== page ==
If we are buying a Victorian, Cambridge apartment property in poor condition, is it necessary to upgrade to a full structural survey?
What was formerly known as the Full Structural Survey has been rebranded by the RICS and is now called the RICS Level 3 Survey. This product is a comprehensive inspection by a chartered surveyor, and it provides:
- An inspection of the building(s) at the property
- A full survey report of the findings, both good and bad
- A property valuation (if specifically requested and carries an additional cost)
The customer can choose this type of survey for any property that they are buying, but the RICS recommends that it is most suitable for:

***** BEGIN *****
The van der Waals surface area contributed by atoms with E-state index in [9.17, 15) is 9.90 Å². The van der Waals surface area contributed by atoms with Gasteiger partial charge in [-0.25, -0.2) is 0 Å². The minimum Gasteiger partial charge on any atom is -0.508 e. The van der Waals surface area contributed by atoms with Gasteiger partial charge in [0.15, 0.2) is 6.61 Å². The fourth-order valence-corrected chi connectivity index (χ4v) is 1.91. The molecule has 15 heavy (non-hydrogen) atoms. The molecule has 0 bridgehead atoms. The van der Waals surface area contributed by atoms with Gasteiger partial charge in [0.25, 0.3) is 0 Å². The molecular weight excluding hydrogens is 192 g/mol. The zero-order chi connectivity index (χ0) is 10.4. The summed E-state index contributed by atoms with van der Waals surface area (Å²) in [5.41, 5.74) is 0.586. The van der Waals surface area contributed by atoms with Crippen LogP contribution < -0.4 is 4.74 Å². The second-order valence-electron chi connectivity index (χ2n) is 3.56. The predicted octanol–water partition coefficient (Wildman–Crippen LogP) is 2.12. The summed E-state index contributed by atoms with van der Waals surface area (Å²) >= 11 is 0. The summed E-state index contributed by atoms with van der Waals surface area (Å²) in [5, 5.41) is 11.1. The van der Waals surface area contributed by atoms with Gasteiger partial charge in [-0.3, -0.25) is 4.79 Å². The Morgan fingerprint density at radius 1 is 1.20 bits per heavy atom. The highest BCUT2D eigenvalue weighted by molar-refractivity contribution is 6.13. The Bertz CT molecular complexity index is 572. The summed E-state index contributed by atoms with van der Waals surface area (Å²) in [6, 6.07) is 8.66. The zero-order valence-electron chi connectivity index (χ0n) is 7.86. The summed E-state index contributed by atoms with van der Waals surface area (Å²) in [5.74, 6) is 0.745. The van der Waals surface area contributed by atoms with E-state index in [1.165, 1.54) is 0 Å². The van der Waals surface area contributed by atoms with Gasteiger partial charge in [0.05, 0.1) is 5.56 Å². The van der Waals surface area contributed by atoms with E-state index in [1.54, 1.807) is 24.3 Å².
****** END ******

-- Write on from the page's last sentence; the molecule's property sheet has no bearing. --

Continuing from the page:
- Listed buildings and some properties in conservation areas
- Properties that were built more than 50 years ago
- Properties that you want to extend, change significantly, or update in an integral way
- Buildings that have been recently subjected to such change
- Properties of an unusual construction, or built with unusual materials, irrespective of their age
The price of the RICS Level 3 Survey is dependent on the location, size and construction of the property, but the cost usually comes in between £500 and £1,300.
Surveyor Local offers your most cost-effective options for whichever type of survey you choose. You can obtain your instant, low-cost quote by filling in the form at the top of this page, or, if you’re ready to appoint your chartered surveyor, call our helpful advisers now on 0800 022 4428.
We are buying a loft-conversion on the outskirts of Cambridge, and we are wary of potential roofing issues. What does a surveyor look for?